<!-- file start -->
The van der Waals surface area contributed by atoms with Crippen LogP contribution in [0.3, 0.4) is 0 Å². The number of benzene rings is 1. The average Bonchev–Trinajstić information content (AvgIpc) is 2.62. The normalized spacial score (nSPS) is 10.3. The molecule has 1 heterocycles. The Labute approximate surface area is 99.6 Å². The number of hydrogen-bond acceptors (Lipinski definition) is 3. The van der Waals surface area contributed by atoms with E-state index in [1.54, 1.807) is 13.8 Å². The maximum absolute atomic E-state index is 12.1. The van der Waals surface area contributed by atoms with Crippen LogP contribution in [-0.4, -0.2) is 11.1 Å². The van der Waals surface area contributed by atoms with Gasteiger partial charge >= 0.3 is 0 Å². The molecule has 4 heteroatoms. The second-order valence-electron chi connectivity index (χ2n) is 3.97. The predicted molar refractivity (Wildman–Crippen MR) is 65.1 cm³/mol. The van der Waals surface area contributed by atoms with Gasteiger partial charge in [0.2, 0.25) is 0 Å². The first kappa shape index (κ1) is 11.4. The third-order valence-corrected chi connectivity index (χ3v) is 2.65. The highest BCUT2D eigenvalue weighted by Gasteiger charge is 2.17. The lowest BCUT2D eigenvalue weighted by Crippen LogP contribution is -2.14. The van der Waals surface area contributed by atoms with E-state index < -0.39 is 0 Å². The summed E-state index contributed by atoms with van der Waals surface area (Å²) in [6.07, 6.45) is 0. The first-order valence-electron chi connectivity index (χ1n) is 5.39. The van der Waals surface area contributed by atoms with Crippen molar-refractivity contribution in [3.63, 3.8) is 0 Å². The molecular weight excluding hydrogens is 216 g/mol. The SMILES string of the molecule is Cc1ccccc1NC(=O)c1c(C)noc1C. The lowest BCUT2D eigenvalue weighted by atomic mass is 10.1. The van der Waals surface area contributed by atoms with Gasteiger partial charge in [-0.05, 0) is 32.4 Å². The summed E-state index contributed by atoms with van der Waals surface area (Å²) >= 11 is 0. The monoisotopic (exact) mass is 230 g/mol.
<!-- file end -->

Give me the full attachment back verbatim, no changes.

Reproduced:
The van der Waals surface area contributed by atoms with Crippen LogP contribution in [0.3, 0.4) is 0 Å². The number of benzene rings is 1. The average Bonchev–Trinajstić information content (AvgIpc) is 2.62. The normalized spacial score (nSPS) is 10.3. The molecule has 1 heterocycles. The Labute approximate surface area is 99.6 Å². The number of hydrogen-bond acceptors (Lipinski definition) is 3. The van der Waals surface area contributed by atoms with E-state index in [1.54, 1.807) is 13.8 Å². The maximum absolute atomic E-state index is 12.1. The van der Waals surface area contributed by atoms with Crippen LogP contribution in [-0.4, -0.2) is 11.1 Å². The van der Waals surface area contributed by atoms with Gasteiger partial charge >= 0.3 is 0 Å². The molecule has 4 heteroatoms. The second-order valence-electron chi connectivity index (χ2n) is 3.97. The predicted molar refractivity (Wildman–Crippen MR) is 65.1 cm³/mol. The van der Waals surface area contributed by atoms with Gasteiger partial charge in [0.2, 0.25) is 0 Å². The first kappa shape index (κ1) is 11.4. The third-order valence-corrected chi connectivity index (χ3v) is 2.65. The highest BCUT2D eigenvalue weighted by Gasteiger charge is 2.17. The lowest BCUT2D eigenvalue weighted by Crippen LogP contribution is -2.14. The van der Waals surface area contributed by atoms with E-state index < -0.39 is 0 Å². The summed E-state index contributed by atoms with van der Waals surface area (Å²) in [6.07, 6.45) is 0. The first-order valence-electron chi connectivity index (χ1n) is 5.39. The van der Waals surface area contributed by atoms with Crippen molar-refractivity contribution in [3.63, 3.8) is 0 Å². The molecular weight excluding hydrogens is 216 g/mol. The SMILES string of the molecule is Cc1ccccc1NC(=O)c1c(C)noc1C. The lowest BCUT2D eigenvalue weighted by atomic mass is 10.1. The van der Waals surface area contributed by atoms with Gasteiger partial charge in [-0.05, 0) is 32.4 Å². The summed E-state index contributed by atoms with van der Waals surface area (Å²) >= 11 is 0. The monoisotopic (exact) mass is 230 g/mol.